There was no way the Rockets were going to be able to re-sign both Jones and Motiejunas. Only the Rockets know if they planned on matching sizable offers for D-Mo. If they didn’t, this obviously is a pretty good move to get a solid first round pick for someone who will walk this summer.
Granted, there is still time left before the deadline for additional moves, but the trade threw fans off because it doesn’t take care of any of the on-court problems that we’ve seen this season. Motiejunas, despite being injured, has not been part of a failed defensive unit or the cause of poor chemistry. The Rockets still have work to do to make those kind of repairs.
To say this has been a disappointing season for the Houston Rockets would be an understatement.
All-Star break is over and the games are about to pick back up, but not before the NBA trade deadline comes and goes on the 18th. As we are about 24 hours from the deadline, I want to talk a little bit, editorial-style, about what I see from this team and what general manager Daryl Morey has on his plate.
- The #Pursuit is over. The Rockets have spent 50-60 games desperately trying to get back to the level they were at last season, and that wasn’t really close to good enough to beating last year’s Warriors, much less this year’s version. They may get their act together, make the playoffs and maybe even surprise somebody, but a championship? No. In my opinion, all trades considered should place a heavy emphasis on 2016-17.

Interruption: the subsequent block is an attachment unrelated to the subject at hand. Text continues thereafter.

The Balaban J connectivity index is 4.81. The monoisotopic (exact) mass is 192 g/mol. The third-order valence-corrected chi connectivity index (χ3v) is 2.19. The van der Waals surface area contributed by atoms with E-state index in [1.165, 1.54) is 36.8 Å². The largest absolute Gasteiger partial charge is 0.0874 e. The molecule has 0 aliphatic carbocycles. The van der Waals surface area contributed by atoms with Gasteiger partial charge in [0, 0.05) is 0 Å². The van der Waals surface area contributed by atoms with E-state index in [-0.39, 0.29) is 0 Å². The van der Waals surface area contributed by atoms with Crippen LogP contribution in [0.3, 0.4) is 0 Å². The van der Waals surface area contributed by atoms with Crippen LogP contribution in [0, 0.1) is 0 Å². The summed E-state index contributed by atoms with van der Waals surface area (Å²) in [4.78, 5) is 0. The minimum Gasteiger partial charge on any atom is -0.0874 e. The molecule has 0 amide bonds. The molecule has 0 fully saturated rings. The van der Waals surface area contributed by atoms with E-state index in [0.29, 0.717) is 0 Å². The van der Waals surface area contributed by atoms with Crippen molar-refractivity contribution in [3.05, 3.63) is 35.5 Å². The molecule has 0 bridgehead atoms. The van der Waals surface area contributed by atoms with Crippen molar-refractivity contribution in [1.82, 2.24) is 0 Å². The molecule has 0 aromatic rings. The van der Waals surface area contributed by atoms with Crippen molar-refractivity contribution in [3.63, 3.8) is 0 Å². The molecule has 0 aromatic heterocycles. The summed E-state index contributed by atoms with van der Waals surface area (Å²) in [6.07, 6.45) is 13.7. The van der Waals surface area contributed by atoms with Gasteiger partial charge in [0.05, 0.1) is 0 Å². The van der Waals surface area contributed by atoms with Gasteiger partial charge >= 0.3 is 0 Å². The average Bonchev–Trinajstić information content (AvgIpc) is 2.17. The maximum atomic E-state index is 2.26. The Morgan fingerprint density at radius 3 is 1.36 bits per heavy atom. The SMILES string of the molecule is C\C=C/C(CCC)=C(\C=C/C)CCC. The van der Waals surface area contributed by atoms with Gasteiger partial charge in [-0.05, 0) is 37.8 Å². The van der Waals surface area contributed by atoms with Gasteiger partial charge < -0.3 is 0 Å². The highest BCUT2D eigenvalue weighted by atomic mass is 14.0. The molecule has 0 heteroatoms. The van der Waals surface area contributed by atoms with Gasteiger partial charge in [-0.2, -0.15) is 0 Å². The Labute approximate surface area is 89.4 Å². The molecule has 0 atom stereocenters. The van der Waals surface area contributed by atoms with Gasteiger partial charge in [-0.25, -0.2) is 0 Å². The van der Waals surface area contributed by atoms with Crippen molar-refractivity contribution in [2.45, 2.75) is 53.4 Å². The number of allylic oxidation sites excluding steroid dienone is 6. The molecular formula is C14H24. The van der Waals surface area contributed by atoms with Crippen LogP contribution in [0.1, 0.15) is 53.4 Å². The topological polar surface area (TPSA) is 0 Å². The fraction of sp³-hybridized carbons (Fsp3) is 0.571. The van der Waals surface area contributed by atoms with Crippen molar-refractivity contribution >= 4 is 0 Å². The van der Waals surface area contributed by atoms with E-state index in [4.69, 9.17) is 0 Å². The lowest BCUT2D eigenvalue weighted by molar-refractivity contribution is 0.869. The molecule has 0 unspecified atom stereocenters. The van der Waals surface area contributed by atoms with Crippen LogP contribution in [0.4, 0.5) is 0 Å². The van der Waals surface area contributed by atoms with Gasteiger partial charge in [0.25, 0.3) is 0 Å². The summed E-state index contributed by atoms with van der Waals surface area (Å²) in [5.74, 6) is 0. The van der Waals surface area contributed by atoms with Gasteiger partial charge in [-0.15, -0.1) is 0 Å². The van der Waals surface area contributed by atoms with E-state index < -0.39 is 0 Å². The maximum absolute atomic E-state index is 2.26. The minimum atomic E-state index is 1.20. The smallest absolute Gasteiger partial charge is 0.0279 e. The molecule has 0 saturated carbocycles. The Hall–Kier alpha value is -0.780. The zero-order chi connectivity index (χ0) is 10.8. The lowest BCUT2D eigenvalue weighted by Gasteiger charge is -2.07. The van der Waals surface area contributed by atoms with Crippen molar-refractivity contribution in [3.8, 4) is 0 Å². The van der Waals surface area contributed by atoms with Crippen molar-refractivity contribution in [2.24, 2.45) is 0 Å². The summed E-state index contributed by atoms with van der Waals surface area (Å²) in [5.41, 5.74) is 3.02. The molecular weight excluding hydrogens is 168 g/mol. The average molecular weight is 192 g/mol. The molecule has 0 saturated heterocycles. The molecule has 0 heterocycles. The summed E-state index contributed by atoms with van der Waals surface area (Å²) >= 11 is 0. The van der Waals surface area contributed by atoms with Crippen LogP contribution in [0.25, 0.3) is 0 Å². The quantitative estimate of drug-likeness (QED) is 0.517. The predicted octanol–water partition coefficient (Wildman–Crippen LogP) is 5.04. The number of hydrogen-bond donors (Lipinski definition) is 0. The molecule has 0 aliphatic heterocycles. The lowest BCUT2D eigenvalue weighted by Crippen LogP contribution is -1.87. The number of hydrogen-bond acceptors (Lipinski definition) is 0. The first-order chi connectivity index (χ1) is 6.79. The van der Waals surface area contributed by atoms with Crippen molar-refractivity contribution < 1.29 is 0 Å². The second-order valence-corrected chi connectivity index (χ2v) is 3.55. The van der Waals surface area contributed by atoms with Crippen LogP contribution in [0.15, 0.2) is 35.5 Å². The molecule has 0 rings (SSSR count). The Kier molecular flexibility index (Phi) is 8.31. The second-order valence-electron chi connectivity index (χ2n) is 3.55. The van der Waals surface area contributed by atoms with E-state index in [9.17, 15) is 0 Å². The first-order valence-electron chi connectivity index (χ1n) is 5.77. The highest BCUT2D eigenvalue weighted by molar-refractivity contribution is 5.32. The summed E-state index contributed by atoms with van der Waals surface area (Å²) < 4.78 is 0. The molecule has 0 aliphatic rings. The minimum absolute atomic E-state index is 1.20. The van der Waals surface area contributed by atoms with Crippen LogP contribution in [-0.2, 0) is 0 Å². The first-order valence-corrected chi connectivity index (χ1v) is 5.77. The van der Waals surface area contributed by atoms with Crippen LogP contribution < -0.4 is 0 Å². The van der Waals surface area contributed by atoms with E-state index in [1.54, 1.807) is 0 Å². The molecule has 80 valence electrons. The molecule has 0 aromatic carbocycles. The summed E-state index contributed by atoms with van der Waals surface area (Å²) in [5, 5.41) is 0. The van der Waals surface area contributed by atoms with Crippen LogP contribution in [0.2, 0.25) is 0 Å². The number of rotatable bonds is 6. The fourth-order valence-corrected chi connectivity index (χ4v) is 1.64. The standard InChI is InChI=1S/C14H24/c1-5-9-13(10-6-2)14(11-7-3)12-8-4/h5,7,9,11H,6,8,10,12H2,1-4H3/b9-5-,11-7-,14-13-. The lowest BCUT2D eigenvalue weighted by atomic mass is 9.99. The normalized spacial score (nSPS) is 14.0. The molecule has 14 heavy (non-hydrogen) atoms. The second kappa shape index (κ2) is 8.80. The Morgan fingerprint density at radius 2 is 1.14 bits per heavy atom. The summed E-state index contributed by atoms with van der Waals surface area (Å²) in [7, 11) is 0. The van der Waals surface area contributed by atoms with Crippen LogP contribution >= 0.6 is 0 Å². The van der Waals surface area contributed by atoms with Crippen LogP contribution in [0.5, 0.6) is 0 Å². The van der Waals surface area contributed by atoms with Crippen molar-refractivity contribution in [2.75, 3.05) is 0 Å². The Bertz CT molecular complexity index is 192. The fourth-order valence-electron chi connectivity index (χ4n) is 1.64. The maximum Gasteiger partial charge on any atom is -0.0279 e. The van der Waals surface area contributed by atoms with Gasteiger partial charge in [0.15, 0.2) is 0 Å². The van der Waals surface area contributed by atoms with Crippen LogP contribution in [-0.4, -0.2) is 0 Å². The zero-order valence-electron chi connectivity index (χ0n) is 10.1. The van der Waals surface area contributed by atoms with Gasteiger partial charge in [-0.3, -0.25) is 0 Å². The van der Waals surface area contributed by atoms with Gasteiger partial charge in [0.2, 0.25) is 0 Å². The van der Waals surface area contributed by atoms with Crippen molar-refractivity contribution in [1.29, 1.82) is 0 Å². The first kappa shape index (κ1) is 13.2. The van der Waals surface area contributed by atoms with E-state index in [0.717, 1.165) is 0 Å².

- If the Rockets are a “broken” team, as J.B. Bickerstaff puts it, then the repair is needed on the defensive end, which is supposed to be Bickerstaff’s specialty. Houston’s offensive rating is the exact same as it was last season — 104.2 points per 100 possessions. Defensively, they have fallen completely apart. The Rockets’ defensive rating last season was 100.5 points allowed per 100 possessions, good enough for 6th best in the league. This year that rating has plummeted to 106.4, dropping them to bottom 5 with the likes of the Lakers and Suns. So the multi-million dollar question is: How does a team starting Dwight Howard, Trevor Ariza and Patrick Beverley fall that far defensively?
- Harden came into training camp out of shape — no one disputes that at this point. But while the Rockets have had plenty of issues this season, all the major problems, directly or indirectly, can be traced back to this start. The Rockets are 10 games behind their pace last season, Kevin McHale was fired 11 games in, Dwight Howard is on the trading block… I don’t know if some or all of those things are true right now if Harden is ready to go out of the gate this season. He is both the problem and the solution. He’s a top-5 offensive talent and a bottom-5 defensive effort guy. He’s the face of the franchise, yet no one in the organization is able to hold him to a standard. Despite all this, this is the team’s only untouchable. Unless the Rockets find a coach that has more power and pull than Harden and demands his respect (and outside of Pop and Phil Jackson, does such a coach even exist?), they run the risk of future problems based on effort.